anotherkindofdrew
1/7/2011 12:23:08 PM

@Paula - I don't name any of the animals unless I intend to keep them for the duration of their lives. I am pretty sure all of my chickens like being called "Chicky." hahahahahaha


paula maloney
1/7/2011 12:08:56 PM

Don't name the food, but naming the "keepers," the production moms or dads worked well for us as kids when Dad raised rabbits for food. Same for chickens, name only the ones not destined to be table food. Or just get real hard-nosed in the first place, as our ancestors did. Remember, both a goat or cow requires daily milking, and that can be a LOT of milk, even for just a goat. Can't skip even once, poor beast is uncomfortable otherwise, and production will start to drop off. I had a goat I milked for a couple of years, only break was right at kidding time, she was great. A lot of the excess became pig and chicken food (both of which will eat almost anything even spoiled to the max:)! My hands gave up before she did, tho.


pauline chambers
1/7/2011 10:23:53 AM

If you haven't already heard this, Nubian Boer crosses have hybrid vigor and a nice meat carcass. Get some Nubian milkers and breed them Boer. You will be surprised at how meaty they are. There are lots of Boer breeders that will let you breed your Nubians to their buck and you won't have to have a buck around.


pauline chambers
1/7/2011 10:18:31 AM

If you haven't already heard this, Nubian Boer crosses have hybrid vigor and a nice meat carcass. Get some Nubian milkers and breed them Boer. You will be surprised at how meaty they are. There are lots of Boer breeders that will let you breed your Nubians to their buck and you won't have to have a buck around.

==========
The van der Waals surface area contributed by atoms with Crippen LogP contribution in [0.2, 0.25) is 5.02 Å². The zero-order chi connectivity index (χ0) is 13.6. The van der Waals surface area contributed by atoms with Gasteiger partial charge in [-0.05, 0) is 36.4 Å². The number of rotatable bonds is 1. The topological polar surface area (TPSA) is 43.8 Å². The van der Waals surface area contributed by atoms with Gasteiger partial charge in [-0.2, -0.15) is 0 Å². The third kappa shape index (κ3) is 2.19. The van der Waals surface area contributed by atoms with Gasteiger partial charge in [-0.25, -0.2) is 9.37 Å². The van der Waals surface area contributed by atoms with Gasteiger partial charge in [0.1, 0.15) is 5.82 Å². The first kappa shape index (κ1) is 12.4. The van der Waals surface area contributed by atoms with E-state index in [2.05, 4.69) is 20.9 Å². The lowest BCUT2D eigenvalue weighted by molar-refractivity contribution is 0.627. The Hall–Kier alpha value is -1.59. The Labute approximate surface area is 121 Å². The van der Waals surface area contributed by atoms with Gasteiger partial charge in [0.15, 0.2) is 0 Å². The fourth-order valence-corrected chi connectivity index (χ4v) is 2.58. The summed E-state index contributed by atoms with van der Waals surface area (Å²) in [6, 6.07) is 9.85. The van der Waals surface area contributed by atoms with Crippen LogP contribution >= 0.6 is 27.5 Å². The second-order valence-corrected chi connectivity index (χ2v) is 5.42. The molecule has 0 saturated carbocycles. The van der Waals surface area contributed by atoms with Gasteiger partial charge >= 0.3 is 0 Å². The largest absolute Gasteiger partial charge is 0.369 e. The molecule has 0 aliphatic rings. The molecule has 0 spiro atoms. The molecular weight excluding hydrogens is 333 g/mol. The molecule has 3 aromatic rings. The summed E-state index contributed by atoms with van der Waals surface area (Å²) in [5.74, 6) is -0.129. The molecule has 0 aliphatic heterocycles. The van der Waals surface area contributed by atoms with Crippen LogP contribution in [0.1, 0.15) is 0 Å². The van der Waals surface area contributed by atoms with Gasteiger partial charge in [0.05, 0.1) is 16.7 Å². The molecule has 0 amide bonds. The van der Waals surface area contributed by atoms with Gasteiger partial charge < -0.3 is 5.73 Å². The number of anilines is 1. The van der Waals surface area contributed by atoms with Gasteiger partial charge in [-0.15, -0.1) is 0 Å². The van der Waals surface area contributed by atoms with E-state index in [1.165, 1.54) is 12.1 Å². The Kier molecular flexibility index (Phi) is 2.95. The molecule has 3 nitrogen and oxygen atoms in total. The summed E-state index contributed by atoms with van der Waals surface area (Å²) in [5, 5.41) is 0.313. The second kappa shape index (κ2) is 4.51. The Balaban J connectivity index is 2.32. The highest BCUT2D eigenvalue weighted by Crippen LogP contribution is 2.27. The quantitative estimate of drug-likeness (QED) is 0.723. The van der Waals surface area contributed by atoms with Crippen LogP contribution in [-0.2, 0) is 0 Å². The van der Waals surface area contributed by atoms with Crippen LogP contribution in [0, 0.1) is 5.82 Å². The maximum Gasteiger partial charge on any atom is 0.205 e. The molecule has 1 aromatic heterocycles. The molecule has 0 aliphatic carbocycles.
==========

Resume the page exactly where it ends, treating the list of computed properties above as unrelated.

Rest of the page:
anotherkindofdrew
1/4/2011 4:33:22 PM

Hey there Hannah! Thank you so much for your recommendations. We currently have 1 square acre so a cow is not something we can really accomodate. We have that on our plan for our next 3 acres (which we are negotiating to buy adjacent to our current spot). My wife and I both need more practical experience with a heifer and while artisenal cheeses are amazing, we will have to continue purchasing beef and cow milk cheese from local farmers/ranchers.


hannah
1/4/2011 4:27:03 PM

Hi Drew, We just moved onto 5 acres in Western Ma and I am looking forward to taking great strides in the self-sufficiency direction as well! Why not a small milk-cow such as a Jersey or Guernsey? One small female could get you going with artisanal cheeses - highly sought after at Farmer's Markets! Another option are the miniature version of the Jersey (already small), it has been bred to be even smaller - here's an article from Mother Earth News from a while back < http://www.motherearthnews.com/Sustainable-Farming/Small-Breed-Milk-Cows.aspx > They might still be too big to suit your purposes but thought I'd mention it anyway! good luck, Hannah


hannah
1/4/2011 4:22:53 PM

Hi Drew, We just moved onto 5 acres in Western Ma and I am looking forward to taking great strides in the self-sufficiency direction as well! Why not a small milk-cow such as a Jersey or Guernsey? One small female could get you going with artisanal cheeses - highly sought after at Farmer's Markets! Another option are the miniature version of the Jersey (already small), it has been bred to be even smaller - here's an article from Mother Earth News from a while back < http://www.motherearthnews.com/Sustainable-Farming/Small-Breed-Milk-Cows.aspx > They might still be too big to suit your purposes but thought I'd mention it anyway! good luck, Hannah


mountain woman
1/4/2011 9:23:44 AM